Recent weeks have seen all those bits that you see going horribly wrong on Grand Designs happening to us, it doesn’t just make good telly, it happens. In a nutshell; finances have become difficult and the lender we have approached is making us jump through so many hoops we could very well have a new career in circus skills at the end of this project. This, in turn, has meant that the build has had to come to a halt. The knock on of which will be delays, delays, delays and, you guessed it, more delays. Which for me spells longer living in my not-so-dream home caravan…oh joy.
We’ve discovered the thrill of planning regulations and all kinds of nonsensical, bureaucratic red-tape. Yet more hoops to jump thorough, see what I mean about those circus skills. For example, who’d have thought that the evidence of one bat feeding in your roof would mean the need to spend several hundred pounds on a bat survey and several more on a bat licence. Batman, as I’m now calling him, arrives on Monday to help me sort this out.
And then there’s the wind, and I don’t mean that we’ve been eating too many baked beans. This week has seen winds of up to 70 miles per hour hit Norfolk. If I was Michael Fish, I’d say that they’ve mainly been circling our caravans, at least, thats how it feels. At times, I’ve been utterly terrified as my darlin’ husband has lay snoring next to me, telling me in the morning how cosy it felt, whilst the bags under my eyes are slowly growing into cases. Sleep; who needs it, very underrated.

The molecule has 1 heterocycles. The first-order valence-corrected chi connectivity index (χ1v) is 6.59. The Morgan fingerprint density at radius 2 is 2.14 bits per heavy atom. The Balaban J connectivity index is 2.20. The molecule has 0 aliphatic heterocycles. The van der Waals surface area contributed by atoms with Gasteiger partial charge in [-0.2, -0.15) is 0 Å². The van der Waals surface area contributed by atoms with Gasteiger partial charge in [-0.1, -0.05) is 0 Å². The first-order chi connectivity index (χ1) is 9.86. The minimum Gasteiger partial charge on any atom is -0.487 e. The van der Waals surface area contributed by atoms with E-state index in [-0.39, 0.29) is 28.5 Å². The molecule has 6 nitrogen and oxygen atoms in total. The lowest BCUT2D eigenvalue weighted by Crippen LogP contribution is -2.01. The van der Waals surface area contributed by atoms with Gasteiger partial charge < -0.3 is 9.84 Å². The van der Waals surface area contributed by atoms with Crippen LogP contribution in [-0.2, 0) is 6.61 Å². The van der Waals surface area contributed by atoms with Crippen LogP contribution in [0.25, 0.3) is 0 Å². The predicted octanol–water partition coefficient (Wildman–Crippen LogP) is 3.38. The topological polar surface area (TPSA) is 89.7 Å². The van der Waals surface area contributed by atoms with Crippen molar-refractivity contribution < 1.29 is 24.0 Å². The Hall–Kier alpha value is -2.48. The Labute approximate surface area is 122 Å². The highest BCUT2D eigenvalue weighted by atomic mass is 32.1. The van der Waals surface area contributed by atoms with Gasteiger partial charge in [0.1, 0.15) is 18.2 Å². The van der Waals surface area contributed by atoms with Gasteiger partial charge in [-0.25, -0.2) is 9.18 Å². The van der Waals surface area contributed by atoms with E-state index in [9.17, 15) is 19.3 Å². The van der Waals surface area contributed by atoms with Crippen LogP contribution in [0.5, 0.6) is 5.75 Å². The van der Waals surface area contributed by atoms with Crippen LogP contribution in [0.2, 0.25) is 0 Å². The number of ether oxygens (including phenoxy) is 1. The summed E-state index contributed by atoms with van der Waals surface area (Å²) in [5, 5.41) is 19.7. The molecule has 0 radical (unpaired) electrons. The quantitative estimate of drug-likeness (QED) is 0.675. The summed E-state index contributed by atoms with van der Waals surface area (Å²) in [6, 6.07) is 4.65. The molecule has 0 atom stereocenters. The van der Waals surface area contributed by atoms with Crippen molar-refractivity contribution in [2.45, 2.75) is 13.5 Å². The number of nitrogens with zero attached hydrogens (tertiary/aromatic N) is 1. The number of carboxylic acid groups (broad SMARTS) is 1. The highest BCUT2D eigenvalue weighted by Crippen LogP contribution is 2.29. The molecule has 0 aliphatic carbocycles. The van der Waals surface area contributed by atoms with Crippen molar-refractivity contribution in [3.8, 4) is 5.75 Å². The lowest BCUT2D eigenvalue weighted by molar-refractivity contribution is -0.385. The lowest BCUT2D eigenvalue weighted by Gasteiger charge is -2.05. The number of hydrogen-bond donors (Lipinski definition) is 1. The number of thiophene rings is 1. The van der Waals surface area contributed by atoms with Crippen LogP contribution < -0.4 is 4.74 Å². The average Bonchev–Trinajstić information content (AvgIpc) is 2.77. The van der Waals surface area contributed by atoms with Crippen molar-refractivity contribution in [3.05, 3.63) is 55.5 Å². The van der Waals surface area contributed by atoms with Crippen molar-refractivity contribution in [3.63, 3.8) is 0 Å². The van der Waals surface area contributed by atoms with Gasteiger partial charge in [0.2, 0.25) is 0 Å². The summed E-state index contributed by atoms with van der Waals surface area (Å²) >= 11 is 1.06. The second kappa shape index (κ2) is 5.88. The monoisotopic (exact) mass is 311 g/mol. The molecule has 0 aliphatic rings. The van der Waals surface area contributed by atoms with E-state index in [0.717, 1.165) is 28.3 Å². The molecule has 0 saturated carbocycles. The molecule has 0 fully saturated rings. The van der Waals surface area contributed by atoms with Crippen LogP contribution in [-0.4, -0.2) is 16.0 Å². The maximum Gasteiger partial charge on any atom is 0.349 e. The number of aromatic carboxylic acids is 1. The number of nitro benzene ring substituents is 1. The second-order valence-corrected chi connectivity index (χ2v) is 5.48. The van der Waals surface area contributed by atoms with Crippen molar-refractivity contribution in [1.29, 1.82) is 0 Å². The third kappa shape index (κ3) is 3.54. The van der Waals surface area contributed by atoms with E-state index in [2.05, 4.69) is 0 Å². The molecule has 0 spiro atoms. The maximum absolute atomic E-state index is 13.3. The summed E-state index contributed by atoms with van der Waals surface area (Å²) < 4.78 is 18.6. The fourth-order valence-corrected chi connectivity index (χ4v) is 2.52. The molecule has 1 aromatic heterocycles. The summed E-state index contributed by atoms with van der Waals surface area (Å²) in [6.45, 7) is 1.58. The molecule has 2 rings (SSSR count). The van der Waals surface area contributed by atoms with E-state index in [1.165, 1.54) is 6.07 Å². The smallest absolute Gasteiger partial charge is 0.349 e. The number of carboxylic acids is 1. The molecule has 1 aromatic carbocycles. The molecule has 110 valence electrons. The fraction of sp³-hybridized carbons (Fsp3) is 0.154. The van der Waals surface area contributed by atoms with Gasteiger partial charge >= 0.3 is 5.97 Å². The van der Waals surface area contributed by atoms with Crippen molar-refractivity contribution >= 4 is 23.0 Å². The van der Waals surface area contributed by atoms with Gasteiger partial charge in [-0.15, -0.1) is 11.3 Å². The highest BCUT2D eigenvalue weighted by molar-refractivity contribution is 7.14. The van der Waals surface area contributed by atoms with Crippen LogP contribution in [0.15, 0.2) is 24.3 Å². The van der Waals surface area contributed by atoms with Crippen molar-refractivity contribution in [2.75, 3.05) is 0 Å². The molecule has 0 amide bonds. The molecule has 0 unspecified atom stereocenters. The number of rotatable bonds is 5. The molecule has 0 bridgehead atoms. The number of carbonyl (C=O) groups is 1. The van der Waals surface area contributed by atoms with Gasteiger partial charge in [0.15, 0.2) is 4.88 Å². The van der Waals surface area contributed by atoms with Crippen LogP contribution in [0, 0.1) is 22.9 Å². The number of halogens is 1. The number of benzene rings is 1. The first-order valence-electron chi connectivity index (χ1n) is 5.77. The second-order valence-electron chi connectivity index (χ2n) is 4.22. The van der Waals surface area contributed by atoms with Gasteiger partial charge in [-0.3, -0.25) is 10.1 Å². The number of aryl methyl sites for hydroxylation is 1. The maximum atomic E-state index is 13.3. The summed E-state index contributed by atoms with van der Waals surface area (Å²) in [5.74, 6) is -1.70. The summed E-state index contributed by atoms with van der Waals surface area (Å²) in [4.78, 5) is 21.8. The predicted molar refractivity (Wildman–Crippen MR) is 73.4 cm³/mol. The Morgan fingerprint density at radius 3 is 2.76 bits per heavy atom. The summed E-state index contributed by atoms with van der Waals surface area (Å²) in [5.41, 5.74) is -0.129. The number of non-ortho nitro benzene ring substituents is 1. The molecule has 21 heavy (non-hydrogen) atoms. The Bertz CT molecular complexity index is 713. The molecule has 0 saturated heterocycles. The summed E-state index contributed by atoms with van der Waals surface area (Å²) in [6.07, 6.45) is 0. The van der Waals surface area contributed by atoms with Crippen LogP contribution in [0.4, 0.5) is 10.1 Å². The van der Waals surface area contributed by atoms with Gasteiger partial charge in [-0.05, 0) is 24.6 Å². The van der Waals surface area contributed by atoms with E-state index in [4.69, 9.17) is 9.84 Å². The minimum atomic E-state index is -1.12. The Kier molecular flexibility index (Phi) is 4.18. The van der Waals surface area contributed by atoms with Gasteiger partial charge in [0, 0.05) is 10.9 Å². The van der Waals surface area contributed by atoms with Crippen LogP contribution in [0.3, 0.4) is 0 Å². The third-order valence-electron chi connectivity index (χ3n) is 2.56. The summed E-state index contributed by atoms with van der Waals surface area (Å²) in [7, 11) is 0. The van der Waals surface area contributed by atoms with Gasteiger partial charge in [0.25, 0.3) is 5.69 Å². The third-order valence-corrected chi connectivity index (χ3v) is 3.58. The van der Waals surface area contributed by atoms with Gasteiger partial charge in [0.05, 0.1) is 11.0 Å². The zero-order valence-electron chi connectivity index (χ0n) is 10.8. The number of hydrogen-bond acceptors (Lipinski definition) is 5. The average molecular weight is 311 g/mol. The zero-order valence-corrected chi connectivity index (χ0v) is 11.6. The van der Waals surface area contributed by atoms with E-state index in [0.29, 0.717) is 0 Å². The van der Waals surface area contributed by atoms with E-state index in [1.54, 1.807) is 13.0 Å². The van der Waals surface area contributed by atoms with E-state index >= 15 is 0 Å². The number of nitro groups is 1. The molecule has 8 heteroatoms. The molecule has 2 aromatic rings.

As I write today, the wind is still howling and the sleet is falling heavily. This is the first day that we’ve felt the potential of how cold it might get and it’s only November, eek!
I haven’t mentioned the mud yet. Well, it’s clay but there’s a lot of it.
The current scenario we find ourselves in is a good learning curve for me. I have to master the art of patience whilst we wait for all the red-tape surrounding us to be cut. I’m not good at waiting. In fact, I’m dreadful at it. I want it now. Maybe this will be another skill I master. Is there a market for patient hula hoop girls?
But it’s not all bleak. It doesn’t take much to shake me out of the ‘what the hell are we doing’ feelings. In fact, a walk round our beautiful land and breathing in what nature is providing us soon clears my head and helps me see the bigger picture. The meadows are full of bright red berries, sloes and the last of our apples, some of which I intend to pick later today before embarking on a mass chutney making session. This week I’ve seen a beautiful falcon flying through the meadow and a deer with her fawn. David Attenborough has nothing on me.
Some of that mud, well, OK clay.